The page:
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National Grid and Ofgem agree price controls

Big investment plans for the UK energy infrastructure... but will consumers pay?


Ofgem chief executive Alistair Buchanan

The National Grid has agreed price controls with energy regulator Ofgem, which will see £24.8 billion pounds of investment spending on UK transmission infrastructure over the next eight years.After much speculation, the National Grid said it has decided to accept Ofgem’s decision to cap its spending on gas distribution networks at £6.9 billion.

However, this is 20% lower than the level the National Grid had previously said was necessary and has led to speculation that customers will once again suffer as a result of a corporate deal.

Knock-on effect

Analysts have warned that Ofgem’s revised £38 billion programme to connect wind farms and power stations to the electricity grid and replace old gas pipes will likely mean that household energy bills will rise by a further £12 a year over the next ten years.

The nation is on verge of making billions of pounds of investment in new power plants, nuclear reactors and wind farms to meet climate change targets and replace ageing infrastructure, but in order to connect these new plants the National Grid will need to make significant investment.

The coalition’s desire to keep costs down for customers meant that negotiations between Ofgem and the National Grid were tough, and some have claimed that the compromise benefits no one.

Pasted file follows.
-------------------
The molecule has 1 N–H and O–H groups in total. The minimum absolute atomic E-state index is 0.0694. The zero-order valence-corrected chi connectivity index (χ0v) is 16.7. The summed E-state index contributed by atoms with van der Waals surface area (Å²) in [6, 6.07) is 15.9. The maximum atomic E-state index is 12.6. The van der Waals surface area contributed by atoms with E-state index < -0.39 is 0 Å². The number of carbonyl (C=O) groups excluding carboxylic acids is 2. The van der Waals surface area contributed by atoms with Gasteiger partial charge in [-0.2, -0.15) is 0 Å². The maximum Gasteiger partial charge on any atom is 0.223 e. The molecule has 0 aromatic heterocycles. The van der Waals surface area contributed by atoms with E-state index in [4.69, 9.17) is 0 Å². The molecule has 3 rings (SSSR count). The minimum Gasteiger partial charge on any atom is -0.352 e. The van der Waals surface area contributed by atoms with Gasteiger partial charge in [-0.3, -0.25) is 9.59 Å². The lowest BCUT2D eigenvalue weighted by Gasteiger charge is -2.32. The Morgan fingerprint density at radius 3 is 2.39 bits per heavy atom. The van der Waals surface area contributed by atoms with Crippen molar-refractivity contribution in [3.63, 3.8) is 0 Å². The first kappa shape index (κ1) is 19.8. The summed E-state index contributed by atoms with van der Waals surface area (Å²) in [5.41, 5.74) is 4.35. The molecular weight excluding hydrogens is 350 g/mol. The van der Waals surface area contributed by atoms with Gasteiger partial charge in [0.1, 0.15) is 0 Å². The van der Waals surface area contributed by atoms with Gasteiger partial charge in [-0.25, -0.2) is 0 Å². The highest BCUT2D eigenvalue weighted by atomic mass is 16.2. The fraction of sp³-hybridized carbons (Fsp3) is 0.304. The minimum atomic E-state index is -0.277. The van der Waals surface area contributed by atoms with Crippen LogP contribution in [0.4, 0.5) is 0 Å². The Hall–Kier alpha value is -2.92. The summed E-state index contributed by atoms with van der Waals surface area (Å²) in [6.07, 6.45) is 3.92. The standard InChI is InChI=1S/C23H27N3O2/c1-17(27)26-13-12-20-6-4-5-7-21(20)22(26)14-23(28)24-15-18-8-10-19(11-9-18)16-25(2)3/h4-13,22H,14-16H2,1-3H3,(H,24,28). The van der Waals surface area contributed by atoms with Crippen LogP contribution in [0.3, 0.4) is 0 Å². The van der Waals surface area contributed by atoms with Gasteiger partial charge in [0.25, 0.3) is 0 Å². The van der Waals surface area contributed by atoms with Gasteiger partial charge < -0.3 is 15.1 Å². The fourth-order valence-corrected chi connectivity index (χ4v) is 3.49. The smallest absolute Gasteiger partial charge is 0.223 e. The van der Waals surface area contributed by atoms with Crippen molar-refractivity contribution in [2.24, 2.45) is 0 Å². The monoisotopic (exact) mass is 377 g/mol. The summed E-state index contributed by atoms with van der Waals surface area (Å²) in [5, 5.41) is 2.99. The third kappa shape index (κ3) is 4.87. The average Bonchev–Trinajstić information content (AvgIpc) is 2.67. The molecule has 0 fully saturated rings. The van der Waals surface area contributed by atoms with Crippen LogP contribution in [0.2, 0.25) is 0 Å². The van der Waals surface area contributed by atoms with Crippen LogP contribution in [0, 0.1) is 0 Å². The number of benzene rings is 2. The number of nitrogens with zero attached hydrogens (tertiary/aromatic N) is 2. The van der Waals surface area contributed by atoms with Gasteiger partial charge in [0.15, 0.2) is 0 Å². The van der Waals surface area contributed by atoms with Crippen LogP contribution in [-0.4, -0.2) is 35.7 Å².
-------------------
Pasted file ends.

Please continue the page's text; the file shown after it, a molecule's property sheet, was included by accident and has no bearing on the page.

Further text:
Under the new controls, the network operator can spend £24.8 billion, including £19 billion for electricity and £5.8 billion for gas transmission, as well as a further £6.9 billion for gas distribution.

According to the National Grid, the value of its UK regulated assets will increase by 80% on the current £22 billion over the next eight years due to investment in infrastructure, but unions have claimed that the caps could lead to job losses and even endanger lives.

Severe consequences

The GMB says the decision was “inevitable” but it will mean that 3,000 jobs will go across the gas sector and the gas mains replacement programme, which is intended to enhance safety, will be slashed.

“Less investment will give rise to a less safe gas industry and not a penny off people’s bills,” said Gary Smith, GMB national secretary for energy and utilities.

“This 20% cut in investment by Ofgem will cause more gas leaks and gas workers aren’t going to be able to cope with gas escapes if it gets cold. An increased risk of loss of life as a direct result is inevitable.”

The GMB has now called for Ofgem to be scrapped and replaced by system of regulation that focuses on “making sure customers don’t get ripped off” while ensuring there is sufficient investment in jobs, skills and safety to “keep the country safe and warm”.